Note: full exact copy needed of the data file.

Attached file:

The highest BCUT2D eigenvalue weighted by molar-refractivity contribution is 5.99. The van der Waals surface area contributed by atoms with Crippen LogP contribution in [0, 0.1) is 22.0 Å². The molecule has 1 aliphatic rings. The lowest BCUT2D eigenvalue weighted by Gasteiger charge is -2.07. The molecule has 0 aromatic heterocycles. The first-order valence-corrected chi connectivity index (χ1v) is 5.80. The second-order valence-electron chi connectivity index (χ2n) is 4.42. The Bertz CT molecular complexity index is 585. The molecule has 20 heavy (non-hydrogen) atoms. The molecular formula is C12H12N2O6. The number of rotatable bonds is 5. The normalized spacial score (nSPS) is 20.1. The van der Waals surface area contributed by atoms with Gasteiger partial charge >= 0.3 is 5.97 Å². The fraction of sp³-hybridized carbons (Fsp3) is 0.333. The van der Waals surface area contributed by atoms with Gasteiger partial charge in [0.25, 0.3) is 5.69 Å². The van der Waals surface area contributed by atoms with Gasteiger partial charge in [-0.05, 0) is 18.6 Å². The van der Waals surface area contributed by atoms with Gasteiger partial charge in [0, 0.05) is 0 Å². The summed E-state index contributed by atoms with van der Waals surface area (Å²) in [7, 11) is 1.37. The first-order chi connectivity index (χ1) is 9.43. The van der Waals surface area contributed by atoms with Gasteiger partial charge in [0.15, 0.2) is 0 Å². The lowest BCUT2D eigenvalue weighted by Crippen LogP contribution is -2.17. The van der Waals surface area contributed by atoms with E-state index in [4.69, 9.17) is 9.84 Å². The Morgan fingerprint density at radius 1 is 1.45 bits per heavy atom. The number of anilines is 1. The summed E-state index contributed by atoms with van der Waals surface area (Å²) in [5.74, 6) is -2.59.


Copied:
The highest BCUT2D eigenvalue weighted by molar-refractivity contribution is 5.99. The van der Waals surface area contributed by atoms with Crippen LogP contribution in [0, 0.1) is 22.0 Å². The molecule has 1 aliphatic rings. The lowest BCUT2D eigenvalue weighted by Gasteiger charge is -2.07. The molecule has 0 aromatic heterocycles. The first-order valence-corrected chi connectivity index (χ1v) is 5.80. The second-order valence-electron chi connectivity index (χ2n) is 4.42. The Bertz CT molecular complexity index is 585. The molecule has 20 heavy (non-hydrogen) atoms. The molecular formula is C12H12N2O6. The number of rotatable bonds is 5. The normalized spacial score (nSPS) is 20.1. The van der Waals surface area contributed by atoms with Gasteiger partial charge >= 0.3 is 5.97 Å². The fraction of sp³-hybridized carbons (Fsp3) is 0.333. The van der Waals surface area contributed by atoms with Gasteiger partial charge in [0.25, 0.3) is 5.69 Å². The van der Waals surface area contributed by atoms with Gasteiger partial charge in [-0.05, 0) is 18.6 Å². The van der Waals surface area contributed by atoms with Gasteiger partial charge in [0, 0.05) is 0 Å². The summed E-state index contributed by atoms with van der Waals surface area (Å²) in [7, 11) is 1.37. The first-order chi connectivity index (χ1) is 9.43. The van der Waals surface area contributed by atoms with Gasteiger partial charge in [0.15, 0.2) is 0 Å². The lowest BCUT2D eigenvalue weighted by Crippen LogP contribution is -2.17. The van der Waals surface area contributed by atoms with E-state index in [4.69, 9.17) is 9.84 Å². The Morgan fingerprint density at radius 1 is 1.45 bits per heavy atom. The number of anilines is 1. The summed E-state index contributed by atoms with van der Waals surface area (Å²) in [5.74, 6) is -2.59.